Alberto Ginastera's Cancion del arbol del olvido (Song of the tree of forgetting) from 1938, was a simple but rather haunting tale, with a poetic twist at the end.

Both the Ginastera and the Guastavino songs had something rather austere in the restraint, but Besos en mis suenos (Kisses in my dreams) by the Venezualan composer Augusto Brandt could not have been more different. This was a far more sentimental ballad, again dreaming of lost love, given a thrilling and charming performance by Albelo and Parra.

They opened the second half with Deten tu lado paso (Don't take another step) from the zarzuela Don Gil de Alcala by Manuel Penella (1880 - 1939), which premiered in Barcelona in 1932. A romantic piece, with hints of Lehar in the music, Albelo sang with vibrant passion and pushing the music towards opera. His performance was rather thrilling, especially as he opened up the top of his voice towards the end.

The second piece was also from a zarzuela, Por el hume se saba (By smoke we know) from Dona Francisquita by Amadeo Vives (1871 - 1932) which premiered in Madrid in 1923. Again, we had Lehar with a Spanish acced, but this time all swagger, vividness and passion. But Albelo brought subtlety to the music as well, shaping phrases nicely and shading his voice top towards the top.

Parra followed with a piano solo full of rhythmic interest and melodic charm, Danza de los Nanigos (Dance of the Negros) by the Cuban composer Ernest Lecuona (895 - 1963).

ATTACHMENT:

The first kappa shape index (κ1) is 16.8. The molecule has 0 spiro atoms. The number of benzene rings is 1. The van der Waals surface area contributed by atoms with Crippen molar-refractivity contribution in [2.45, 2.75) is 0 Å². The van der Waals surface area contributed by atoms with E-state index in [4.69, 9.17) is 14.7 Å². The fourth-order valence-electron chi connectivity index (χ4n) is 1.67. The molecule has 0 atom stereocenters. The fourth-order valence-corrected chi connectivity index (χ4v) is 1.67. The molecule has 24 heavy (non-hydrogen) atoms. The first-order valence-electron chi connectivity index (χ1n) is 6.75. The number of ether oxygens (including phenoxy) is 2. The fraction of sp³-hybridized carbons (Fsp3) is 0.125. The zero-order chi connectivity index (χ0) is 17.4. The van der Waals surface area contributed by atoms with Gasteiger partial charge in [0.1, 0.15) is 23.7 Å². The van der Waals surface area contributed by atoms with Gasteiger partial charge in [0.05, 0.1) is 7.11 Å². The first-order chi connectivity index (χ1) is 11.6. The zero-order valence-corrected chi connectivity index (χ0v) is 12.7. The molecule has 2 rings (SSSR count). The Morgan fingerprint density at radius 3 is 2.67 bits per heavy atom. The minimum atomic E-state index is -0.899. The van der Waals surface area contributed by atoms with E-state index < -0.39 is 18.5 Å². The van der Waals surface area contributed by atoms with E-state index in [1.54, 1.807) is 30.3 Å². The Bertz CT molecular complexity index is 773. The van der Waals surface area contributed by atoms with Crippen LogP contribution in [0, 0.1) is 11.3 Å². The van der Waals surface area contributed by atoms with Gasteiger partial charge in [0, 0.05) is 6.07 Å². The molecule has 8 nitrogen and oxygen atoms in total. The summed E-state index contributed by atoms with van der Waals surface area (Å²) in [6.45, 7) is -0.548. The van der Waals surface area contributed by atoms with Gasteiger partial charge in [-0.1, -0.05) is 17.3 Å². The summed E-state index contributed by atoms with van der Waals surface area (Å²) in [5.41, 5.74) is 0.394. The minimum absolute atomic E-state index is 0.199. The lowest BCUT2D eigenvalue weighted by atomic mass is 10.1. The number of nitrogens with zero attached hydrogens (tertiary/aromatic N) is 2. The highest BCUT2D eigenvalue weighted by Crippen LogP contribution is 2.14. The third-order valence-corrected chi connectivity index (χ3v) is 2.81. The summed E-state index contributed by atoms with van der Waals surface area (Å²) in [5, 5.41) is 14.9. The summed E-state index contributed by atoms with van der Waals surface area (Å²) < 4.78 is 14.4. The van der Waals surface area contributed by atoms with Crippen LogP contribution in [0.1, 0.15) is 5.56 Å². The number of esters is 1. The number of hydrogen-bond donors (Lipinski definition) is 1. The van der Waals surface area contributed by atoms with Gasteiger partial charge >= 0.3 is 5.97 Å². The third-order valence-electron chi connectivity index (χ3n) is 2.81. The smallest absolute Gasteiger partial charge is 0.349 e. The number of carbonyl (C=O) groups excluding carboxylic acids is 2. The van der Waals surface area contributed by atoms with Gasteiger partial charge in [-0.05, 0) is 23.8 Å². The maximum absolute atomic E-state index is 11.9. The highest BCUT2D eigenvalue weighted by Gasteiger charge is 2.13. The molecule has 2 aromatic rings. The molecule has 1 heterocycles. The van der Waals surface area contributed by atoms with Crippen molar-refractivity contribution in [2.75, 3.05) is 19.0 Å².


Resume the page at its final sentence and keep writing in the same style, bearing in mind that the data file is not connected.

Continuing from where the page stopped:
Albelo returned with three operatic arias by Donizetti. Una furtiva lagrima from L'elisir d'amore opened with Albelo singing with lovely honeyed tone though with a sense of steel underneath. Beautifully phrased, with a lovely sense of charm and some nicely hushed tone, Albelo did not try to make to much of the aria, which only charmed us even more.

Tome degli'avi miei...Fra poco a me ricovero (Tombs of my ancestors) is Edgardo's act three solo from Lucia di Lammermoor though it rather gets overshadowed by Edgardo's spectacular aria which follows, after he has learned of Lucia's death. Here Albelo sang with generous tone and made the aria's sombre beauty count for much. The recitative was vividly done, with the aria impressively intense and vivid,  The final Donizetti aria was Spirto gentil (Gentle spirit) from La Favorita, sung with a lovely well filled line, notable for the way he didn't push his voice until we got spectacular the full power at the very end.

Finally, La donna e mobile from Verdi's Rigoletto, song vibrantly, vividly and robustly, very much a spinto feel to the voice.

We were treated to two encores, the Lamento di Federico from Cilea's L'Arlesiana, sung with a fine rich voice, with a strong but simple line and finally opening up at the end. Then the 'short version' of A mes amis from Donizetti's La fille du regiment, with all the top C's in order. Albelo's account was thrilling rather than flexible, inevitable given the spinto nature of his voice, but the piece made a superb encore.